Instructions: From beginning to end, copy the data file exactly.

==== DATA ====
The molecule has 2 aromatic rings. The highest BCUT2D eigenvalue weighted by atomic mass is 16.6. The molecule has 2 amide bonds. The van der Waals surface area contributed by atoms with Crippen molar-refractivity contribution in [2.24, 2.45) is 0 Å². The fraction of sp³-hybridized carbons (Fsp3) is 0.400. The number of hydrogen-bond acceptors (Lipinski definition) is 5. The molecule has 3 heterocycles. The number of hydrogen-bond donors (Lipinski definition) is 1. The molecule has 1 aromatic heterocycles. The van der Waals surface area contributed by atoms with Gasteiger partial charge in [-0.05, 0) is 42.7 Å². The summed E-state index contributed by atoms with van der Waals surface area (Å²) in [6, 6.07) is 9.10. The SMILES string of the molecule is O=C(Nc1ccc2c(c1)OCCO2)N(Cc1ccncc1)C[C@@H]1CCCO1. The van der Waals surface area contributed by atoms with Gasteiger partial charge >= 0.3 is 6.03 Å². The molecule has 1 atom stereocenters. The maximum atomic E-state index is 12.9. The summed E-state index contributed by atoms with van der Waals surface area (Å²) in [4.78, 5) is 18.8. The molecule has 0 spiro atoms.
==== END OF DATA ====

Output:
The molecule has 2 aromatic rings. The highest BCUT2D eigenvalue weighted by atomic mass is 16.6. The molecule has 2 amide bonds. The van der Waals surface area contributed by atoms with Crippen molar-refractivity contribution in [2.24, 2.45) is 0 Å². The fraction of sp³-hybridized carbons (Fsp3) is 0.400. The number of hydrogen-bond acceptors (Lipinski definition) is 5. The molecule has 3 heterocycles. The number of hydrogen-bond donors (Lipinski definition) is 1. The molecule has 1 aromatic heterocycles. The van der Waals surface area contributed by atoms with Gasteiger partial charge in [-0.05, 0) is 42.7 Å². The summed E-state index contributed by atoms with van der Waals surface area (Å²) in [6, 6.07) is 9.10. The SMILES string of the molecule is O=C(Nc1ccc2c(c1)OCCO2)N(Cc1ccncc1)C[C@@H]1CCCO1. The van der Waals surface area contributed by atoms with Gasteiger partial charge >= 0.3 is 6.03 Å². The molecule has 1 atom stereocenters. The maximum atomic E-state index is 12.9. The summed E-state index contributed by atoms with van der Waals surface area (Å²) in [4.78, 5) is 18.8. The molecule has 0 spiro atoms.